So, we didn't really overpay? Or we did overpay, but that's okay given the circumstances?

Geithner: My Bailout Plan 'Fundamentally Different' Than Paulson's

3:26 P.M.: Geithner said that his bailout plan, as outlined this morning, is "fundamentally different" from the one executed by his predecessor, Hank Paulson.

So we now have this choice to make: Either Geithner -- as head of the New York Fed Reserve last fall -- went along with a plan he hated all along or he didn't have the power or influence to change Paulson's mind or he has changed his mind since then.

Asked by Sen. Richard Shelby (R-Ala.) if the Geithner Plan is simply "Son of Paulson," Geithner said his plan is "fundamentally different."

"The path our country has pursued to date has been too limited in support, it came too late... and it offered too little direct support to businesses, consumers and households most affected by the crisis," Geithner said.

Market-wise, Geithner is having a terrible day: The more he talks, the deeper the markets sink.

The Dow Jones was down 190 points when Geithner began rolling out his plan this morning.

As of now, as he speaks before the Senate panel, the Dow is trading down about 400 points.

Geithner on CNBC: I Will Not Overpay For Bad Assets

12:22 P.M.: In an interview ongoing at the moment on CBNC, Geithner defended his private-public partnership to buy toxic assets on economic and political grounds.

Geithner said he did not want government to be "vulnerable to the charge" that the program is a "disguised subsidy for the financial system."

That would play poorly with Democrats and others who have been beating up on Wall Street and its large executive compensation history.

"I want to avoid a program that has government overpaying for a bunch of financial assets," Geithner said.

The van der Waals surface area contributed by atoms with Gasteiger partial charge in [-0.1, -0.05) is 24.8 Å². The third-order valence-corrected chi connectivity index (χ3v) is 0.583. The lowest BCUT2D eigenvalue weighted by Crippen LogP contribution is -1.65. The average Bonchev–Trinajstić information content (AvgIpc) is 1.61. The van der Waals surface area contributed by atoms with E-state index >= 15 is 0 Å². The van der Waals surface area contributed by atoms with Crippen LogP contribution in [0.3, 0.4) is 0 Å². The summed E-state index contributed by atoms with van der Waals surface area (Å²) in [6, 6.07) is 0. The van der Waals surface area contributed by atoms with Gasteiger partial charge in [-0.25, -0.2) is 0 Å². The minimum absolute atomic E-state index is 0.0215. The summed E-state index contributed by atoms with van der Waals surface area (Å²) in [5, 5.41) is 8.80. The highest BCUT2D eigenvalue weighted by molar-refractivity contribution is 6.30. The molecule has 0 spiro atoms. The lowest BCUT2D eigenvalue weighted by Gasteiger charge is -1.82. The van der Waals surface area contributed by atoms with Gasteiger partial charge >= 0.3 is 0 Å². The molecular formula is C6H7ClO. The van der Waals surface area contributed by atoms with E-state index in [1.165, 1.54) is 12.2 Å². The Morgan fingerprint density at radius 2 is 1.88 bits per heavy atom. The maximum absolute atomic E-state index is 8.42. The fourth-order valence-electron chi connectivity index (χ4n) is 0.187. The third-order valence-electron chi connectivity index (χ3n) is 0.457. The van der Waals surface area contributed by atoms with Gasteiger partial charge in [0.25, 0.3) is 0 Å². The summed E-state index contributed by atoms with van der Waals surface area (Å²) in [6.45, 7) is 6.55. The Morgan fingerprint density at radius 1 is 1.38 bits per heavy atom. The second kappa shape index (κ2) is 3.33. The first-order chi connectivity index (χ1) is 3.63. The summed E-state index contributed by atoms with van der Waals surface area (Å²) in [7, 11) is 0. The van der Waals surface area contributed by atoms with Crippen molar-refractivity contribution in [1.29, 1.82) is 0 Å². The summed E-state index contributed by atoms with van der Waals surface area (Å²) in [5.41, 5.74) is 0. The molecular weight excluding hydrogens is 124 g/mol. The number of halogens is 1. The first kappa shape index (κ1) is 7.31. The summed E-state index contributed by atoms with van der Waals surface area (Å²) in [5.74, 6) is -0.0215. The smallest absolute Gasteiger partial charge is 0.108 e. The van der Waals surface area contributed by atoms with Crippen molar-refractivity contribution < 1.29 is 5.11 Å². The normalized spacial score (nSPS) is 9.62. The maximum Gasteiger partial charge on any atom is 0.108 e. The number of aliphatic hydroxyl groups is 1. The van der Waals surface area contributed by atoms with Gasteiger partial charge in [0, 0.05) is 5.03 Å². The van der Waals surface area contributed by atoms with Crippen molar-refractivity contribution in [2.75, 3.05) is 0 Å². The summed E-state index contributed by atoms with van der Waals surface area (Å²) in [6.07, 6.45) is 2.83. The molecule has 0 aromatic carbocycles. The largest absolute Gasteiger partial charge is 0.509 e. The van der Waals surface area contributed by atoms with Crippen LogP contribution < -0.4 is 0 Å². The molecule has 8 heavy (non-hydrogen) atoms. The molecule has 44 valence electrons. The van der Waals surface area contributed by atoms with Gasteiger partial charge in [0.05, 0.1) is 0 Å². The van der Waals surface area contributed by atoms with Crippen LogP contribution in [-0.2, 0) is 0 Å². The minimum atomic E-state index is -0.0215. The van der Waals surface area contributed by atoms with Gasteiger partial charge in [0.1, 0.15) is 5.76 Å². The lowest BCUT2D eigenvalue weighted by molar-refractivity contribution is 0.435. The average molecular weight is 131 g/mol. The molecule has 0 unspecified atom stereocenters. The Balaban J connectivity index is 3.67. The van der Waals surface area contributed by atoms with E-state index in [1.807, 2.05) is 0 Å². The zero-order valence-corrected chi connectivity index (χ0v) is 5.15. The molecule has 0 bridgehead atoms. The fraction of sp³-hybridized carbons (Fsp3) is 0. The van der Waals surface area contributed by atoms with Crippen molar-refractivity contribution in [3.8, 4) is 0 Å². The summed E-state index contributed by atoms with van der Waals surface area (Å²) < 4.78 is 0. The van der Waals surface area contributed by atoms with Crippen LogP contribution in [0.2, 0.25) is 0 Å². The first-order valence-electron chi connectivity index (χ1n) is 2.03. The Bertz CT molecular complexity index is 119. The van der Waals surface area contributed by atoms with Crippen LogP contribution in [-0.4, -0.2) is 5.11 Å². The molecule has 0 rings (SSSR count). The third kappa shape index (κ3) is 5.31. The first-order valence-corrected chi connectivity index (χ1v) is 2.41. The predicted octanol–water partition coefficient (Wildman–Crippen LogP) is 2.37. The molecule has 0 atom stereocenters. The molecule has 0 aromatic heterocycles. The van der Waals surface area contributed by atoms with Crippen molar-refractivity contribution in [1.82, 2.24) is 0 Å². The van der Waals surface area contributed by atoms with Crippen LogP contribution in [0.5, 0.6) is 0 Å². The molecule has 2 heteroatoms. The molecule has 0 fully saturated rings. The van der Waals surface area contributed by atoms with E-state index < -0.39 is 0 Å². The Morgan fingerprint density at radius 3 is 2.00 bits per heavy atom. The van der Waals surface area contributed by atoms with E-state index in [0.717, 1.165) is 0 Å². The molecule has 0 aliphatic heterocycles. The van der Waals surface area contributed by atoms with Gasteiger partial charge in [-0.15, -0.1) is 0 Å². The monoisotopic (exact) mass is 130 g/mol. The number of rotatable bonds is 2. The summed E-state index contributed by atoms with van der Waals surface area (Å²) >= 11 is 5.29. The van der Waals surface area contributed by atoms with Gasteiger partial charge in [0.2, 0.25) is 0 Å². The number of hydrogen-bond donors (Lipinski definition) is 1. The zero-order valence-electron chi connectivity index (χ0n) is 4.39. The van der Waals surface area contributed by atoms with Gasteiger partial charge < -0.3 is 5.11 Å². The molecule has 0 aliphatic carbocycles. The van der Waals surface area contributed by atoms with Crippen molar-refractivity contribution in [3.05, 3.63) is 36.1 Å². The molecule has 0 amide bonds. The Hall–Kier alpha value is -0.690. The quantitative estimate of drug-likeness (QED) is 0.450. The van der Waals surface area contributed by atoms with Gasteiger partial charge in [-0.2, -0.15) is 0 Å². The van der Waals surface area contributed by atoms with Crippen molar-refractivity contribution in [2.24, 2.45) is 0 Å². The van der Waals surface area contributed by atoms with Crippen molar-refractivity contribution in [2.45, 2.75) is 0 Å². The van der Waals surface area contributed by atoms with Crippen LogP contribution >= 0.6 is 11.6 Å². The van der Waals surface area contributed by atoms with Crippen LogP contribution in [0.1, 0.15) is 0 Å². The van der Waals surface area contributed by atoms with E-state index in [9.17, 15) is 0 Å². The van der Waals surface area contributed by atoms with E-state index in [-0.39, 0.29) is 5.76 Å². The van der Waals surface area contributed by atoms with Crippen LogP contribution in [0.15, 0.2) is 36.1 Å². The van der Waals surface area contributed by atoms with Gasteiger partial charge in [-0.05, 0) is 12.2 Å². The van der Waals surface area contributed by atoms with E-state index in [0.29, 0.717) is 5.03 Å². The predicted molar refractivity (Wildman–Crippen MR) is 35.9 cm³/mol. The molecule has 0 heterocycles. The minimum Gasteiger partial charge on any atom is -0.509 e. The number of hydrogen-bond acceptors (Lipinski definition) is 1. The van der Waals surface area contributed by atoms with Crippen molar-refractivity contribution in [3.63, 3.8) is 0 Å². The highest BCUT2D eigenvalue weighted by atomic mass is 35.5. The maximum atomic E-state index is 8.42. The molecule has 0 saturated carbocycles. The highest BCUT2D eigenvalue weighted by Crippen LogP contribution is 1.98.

Interviewer Brian Williams asked Geithner how bad things are.

"We have parts of our system that strong and functioning well," Geithner said. "But we have parts of our system that are very badly damaged. We have to do substantially more to try to make the recovery work."

Geithner was pressed for details on his plan, which he has not yet given. He repeated that the crisis happened over a long time and will take a long time to work out. He said he wants to make sure the details are correct before divulging them.

At one point, Geithner became enigmatic.

Williams asked how much money has been lost in this crisis.

"It's the core of the problem," Geithner said. "The uncertainty at the heart of that concern has many different sources." Very Zen.

Geithner Announces Financial Bailout Plan

11:40 A.M. Treasury Secretary Tim Geithner just finished outlining his comprehensive financial-sector rescue package, which could cost up to $2 trillion so far.

"The financial system is working against recovery," Geithner said. "The recession is putting greater pressure on banks. This is a dangerous dynamic and we need to arrest it."

We are going to fundamentally reshape our program to fix the financial system," he said.